3. They claim that their traditions must be Scriptural in order to be right, but have many traditions which are contrary to Scripture. Their 1980 Discipline states, "All church traditions profess themselves bound to Scripture for their original insights and may rightly be judged by their essential faithfulness to its disclosures" (p. 79). Really? Are practices like infant baptism, voting on bishops, salvation by faith only, choirs, instrumental music or writing your own church laws faithful to any scriptural "disclosures"?
Questions on Methodism
1. Who founded the Methodist movement?
2. What two things exemplified by the Wesleys are still the ideal pattern for Methodism?
3. What is The Book of Discipline? How important is this book to the practice of Methodism?
4. List several changes which have taken place in Methodism over the years.
5. Explain the process Methodists use to change church law.
6. Generally, what is the attitude of Methodists toward those in other denominations?
7. In your opinion, what is the most distinguishing feature of Methodism?
8. On what point do you think Methodists most plainly contradict the scriptures?
References on Methodism
Anderson, W. K. (1962). Methodism. Cincinnati, OH: Methodist Publishing House.
Jennings, A. (1973). Traditions of men versus the word of God. Fort Worth, TX: Star Bible Publications.
Luccock, H. E., Hutchinson, P. & Goodloe, R. W. (1926). The story of methodism. Nashville, TN: Abingdon Press.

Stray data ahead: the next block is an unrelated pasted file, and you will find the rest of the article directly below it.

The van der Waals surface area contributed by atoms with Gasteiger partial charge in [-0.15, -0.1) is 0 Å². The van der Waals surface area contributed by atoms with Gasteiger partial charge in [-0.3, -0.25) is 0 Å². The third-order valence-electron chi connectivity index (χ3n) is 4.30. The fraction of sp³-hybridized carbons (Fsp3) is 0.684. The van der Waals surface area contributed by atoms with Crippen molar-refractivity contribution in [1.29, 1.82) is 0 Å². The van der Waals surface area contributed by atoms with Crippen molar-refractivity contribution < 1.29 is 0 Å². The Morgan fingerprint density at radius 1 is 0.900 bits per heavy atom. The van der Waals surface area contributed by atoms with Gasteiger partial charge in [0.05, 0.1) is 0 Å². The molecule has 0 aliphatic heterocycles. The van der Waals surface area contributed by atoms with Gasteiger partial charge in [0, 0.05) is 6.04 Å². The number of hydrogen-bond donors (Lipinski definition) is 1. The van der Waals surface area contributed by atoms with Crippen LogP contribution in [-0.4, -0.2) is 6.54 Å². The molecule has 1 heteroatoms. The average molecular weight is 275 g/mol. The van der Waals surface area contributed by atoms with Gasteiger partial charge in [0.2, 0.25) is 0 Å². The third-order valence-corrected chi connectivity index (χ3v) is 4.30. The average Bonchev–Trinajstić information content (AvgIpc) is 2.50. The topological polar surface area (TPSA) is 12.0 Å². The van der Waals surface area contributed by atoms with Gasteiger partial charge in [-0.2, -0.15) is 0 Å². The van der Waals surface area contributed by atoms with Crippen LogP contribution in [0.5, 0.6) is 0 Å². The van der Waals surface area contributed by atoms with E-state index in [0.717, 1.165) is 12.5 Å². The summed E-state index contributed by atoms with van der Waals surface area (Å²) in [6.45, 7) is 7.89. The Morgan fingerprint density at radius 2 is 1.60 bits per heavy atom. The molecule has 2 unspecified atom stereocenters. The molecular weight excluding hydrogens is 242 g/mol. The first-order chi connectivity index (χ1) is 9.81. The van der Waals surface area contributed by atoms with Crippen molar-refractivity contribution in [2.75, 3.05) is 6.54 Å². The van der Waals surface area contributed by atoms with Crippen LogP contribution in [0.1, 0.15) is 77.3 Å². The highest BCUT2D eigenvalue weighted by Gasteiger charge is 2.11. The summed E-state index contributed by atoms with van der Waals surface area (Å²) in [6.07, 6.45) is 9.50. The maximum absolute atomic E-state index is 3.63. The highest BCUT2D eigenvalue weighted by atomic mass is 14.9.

Mead, F. S. (1980). Handbook of denominations in the United States. Nashville: Abingdon.
North, S. (1977). Handbook on church doctrines. Oklahoma City, OK: OCC Bookstore.
Olbricht, O. D. (1972). Studies in denominational doctrine (book two). Delight, AR: Gospel Light Publishing Company.
Patterson, R. P., Holt, J. B. & Procter, J. E. (1980). The book of discipline of the united methodist church. Nashville, TN: The United Methodist Publishing House.
Short, R. H. (1974). United methodism in theory and practice. Nashville, TN: Abingdon Press.
Smith, R. L. (1955). Why I am a methodist. New York: Thomas Nelson & Sons.
Tees, F. H. (1940). The beginnings of methodism in England and America. Nashville, TN: The Parthenon Press.
Thornsberry, S. (1984). Methodists celebrating their 200th anniversary. The Gadsden Times, 4/28.
Tuell, J. M. (1982) The organization of the united methodist church. Nashville, TN: The Parthenon Press.